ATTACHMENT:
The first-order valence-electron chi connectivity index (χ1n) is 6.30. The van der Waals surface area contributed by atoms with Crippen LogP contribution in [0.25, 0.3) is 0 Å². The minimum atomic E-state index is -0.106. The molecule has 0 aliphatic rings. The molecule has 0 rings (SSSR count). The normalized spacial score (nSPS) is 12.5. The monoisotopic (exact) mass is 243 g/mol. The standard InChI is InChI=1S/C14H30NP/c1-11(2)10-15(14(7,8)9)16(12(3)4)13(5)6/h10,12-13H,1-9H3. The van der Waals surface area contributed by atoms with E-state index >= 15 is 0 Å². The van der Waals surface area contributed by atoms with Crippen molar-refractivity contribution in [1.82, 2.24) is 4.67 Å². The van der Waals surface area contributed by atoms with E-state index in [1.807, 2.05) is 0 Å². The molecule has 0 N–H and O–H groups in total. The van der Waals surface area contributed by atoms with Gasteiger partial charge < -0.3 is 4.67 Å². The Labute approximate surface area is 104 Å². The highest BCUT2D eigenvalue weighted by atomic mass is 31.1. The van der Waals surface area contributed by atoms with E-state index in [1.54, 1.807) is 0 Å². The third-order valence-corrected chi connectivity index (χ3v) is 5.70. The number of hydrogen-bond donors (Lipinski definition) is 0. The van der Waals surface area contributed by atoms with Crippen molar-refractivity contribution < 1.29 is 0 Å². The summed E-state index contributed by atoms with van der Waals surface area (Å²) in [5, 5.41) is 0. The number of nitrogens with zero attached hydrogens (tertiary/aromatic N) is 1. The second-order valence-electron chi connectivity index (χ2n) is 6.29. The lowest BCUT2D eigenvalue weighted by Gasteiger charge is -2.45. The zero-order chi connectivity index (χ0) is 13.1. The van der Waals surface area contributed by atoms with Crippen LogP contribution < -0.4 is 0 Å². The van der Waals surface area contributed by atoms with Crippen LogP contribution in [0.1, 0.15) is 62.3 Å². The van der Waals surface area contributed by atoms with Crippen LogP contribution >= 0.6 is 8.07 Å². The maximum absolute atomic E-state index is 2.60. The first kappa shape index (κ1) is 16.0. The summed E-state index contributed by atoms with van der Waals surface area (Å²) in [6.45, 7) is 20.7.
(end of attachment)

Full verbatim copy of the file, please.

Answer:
The first-order valence-electron chi connectivity index (χ1n) is 6.30. The van der Waals surface area contributed by atoms with Crippen LogP contribution in [0.25, 0.3) is 0 Å². The minimum atomic E-state index is -0.106. The molecule has 0 aliphatic rings. The molecule has 0 rings (SSSR count). The normalized spacial score (nSPS) is 12.5. The monoisotopic (exact) mass is 243 g/mol. The standard InChI is InChI=1S/C14H30NP/c1-11(2)10-15(14(7,8)9)16(12(3)4)13(5)6/h10,12-13H,1-9H3. The van der Waals surface area contributed by atoms with E-state index >= 15 is 0 Å². The van der Waals surface area contributed by atoms with Crippen molar-refractivity contribution in [1.82, 2.24) is 4.67 Å². The van der Waals surface area contributed by atoms with E-state index in [1.807, 2.05) is 0 Å². The molecule has 0 N–H and O–H groups in total. The van der Waals surface area contributed by atoms with Gasteiger partial charge < -0.3 is 4.67 Å². The Labute approximate surface area is 104 Å². The highest BCUT2D eigenvalue weighted by atomic mass is 31.1. The van der Waals surface area contributed by atoms with E-state index in [1.54, 1.807) is 0 Å². The third-order valence-corrected chi connectivity index (χ3v) is 5.70. The number of hydrogen-bond donors (Lipinski definition) is 0. The van der Waals surface area contributed by atoms with Crippen molar-refractivity contribution < 1.29 is 0 Å². The summed E-state index contributed by atoms with van der Waals surface area (Å²) in [5, 5.41) is 0. The number of nitrogens with zero attached hydrogens (tertiary/aromatic N) is 1. The second-order valence-electron chi connectivity index (χ2n) is 6.29. The lowest BCUT2D eigenvalue weighted by Gasteiger charge is -2.45. The zero-order chi connectivity index (χ0) is 13.1. The van der Waals surface area contributed by atoms with Crippen LogP contribution < -0.4 is 0 Å². The van der Waals surface area contributed by atoms with Crippen LogP contribution in [0.1, 0.15) is 62.3 Å². The van der Waals surface area contributed by atoms with Crippen LogP contribution >= 0.6 is 8.07 Å². The maximum absolute atomic E-state index is 2.60. The first kappa shape index (κ1) is 16.0. The summed E-state index contributed by atoms with van der Waals surface area (Å²) in [6.45, 7) is 20.7.